After we broke the news last week of another impending rise in the price of flour many of you have remarked that both British and Canadian wheat harvests were very good, therefore it is hard to believe that other factors would have such an adverse effect on prices.
So this week Alex Waugh, director of the National Association of British and Irish Millers, explains precisely why those other factors, ’world events’, are having such a dramatic impact (pg 18). The graphs summarise the situation and show why bread prices simply must rise as a result.
There is no way plant bakers, craft bakers or biscuit-makers can swallow the price rises. That is why it is so vital to continue communicating the reasons for the rise through the national media.
Every single craft customer and supermarket shopper should know why they have to pay more - again. We have seen in the past that consumers accept a repeat increase on coffee and fuel. This time it is the turn of bread.
Elsewhere we report on how Britain’s three biggest high street bakery retailers are having to re-jig their offering or remodel their business plans. Why? Because high street trading conditions demand it (pgs 14, 15). Lyndale and Three Cooks have taken a hard look at their trading plans and shops, while Greggs, though still seeing improved profits, has seen margins drop. Hot summers can wreak havoc on hot takeaway but coffee shops and sandwich chains such as Amano and FooGo continue to proliferate (pgs 4,5).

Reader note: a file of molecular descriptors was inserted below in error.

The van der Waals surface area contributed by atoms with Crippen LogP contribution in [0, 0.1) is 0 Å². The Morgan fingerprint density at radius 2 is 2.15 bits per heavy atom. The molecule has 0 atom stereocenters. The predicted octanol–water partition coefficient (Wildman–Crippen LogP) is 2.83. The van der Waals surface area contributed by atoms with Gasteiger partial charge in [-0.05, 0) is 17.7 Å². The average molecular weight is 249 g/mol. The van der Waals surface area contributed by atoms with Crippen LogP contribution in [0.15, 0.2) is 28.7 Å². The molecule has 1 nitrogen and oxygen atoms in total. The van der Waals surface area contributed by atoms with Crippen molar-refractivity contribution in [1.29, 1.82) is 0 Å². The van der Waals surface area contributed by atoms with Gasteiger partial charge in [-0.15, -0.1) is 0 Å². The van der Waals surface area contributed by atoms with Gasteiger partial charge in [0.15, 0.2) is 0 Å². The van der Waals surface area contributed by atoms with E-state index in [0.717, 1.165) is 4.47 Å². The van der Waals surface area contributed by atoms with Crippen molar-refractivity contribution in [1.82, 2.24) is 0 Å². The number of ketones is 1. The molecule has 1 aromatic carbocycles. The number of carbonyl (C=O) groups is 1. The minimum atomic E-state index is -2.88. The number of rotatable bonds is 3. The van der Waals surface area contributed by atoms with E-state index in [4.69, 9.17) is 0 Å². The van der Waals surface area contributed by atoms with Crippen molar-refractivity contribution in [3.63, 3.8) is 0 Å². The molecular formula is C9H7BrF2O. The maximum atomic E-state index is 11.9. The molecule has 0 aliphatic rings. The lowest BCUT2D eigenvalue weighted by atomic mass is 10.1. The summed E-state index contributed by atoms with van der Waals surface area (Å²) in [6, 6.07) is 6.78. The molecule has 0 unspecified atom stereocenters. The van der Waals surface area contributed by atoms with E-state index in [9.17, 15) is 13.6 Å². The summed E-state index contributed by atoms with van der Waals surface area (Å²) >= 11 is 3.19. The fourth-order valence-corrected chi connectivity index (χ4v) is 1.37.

Pasty outlets are popping up everywhere too (pg 25). In just three years, sales of pasties, as a percentage of total pastry snacks, have risen from 21.6% to 28.1%. London, not Cornwall, is where most of the pasty outlets are based, but Proper Cornish’s account manager says optimistically: "There are still lots of places in Britain that don’t have them."
Pasties are a very traditional Cornish product and, like the Melton Mowbray pork pie, are guarding their origins carefully. Tradition with a modern twist is a great seller, just look at the design of up-to-date pasty outlets. But tradition alone is not good enough - a point firmly made by our Friday essayist this week (pg 13). Do you agree?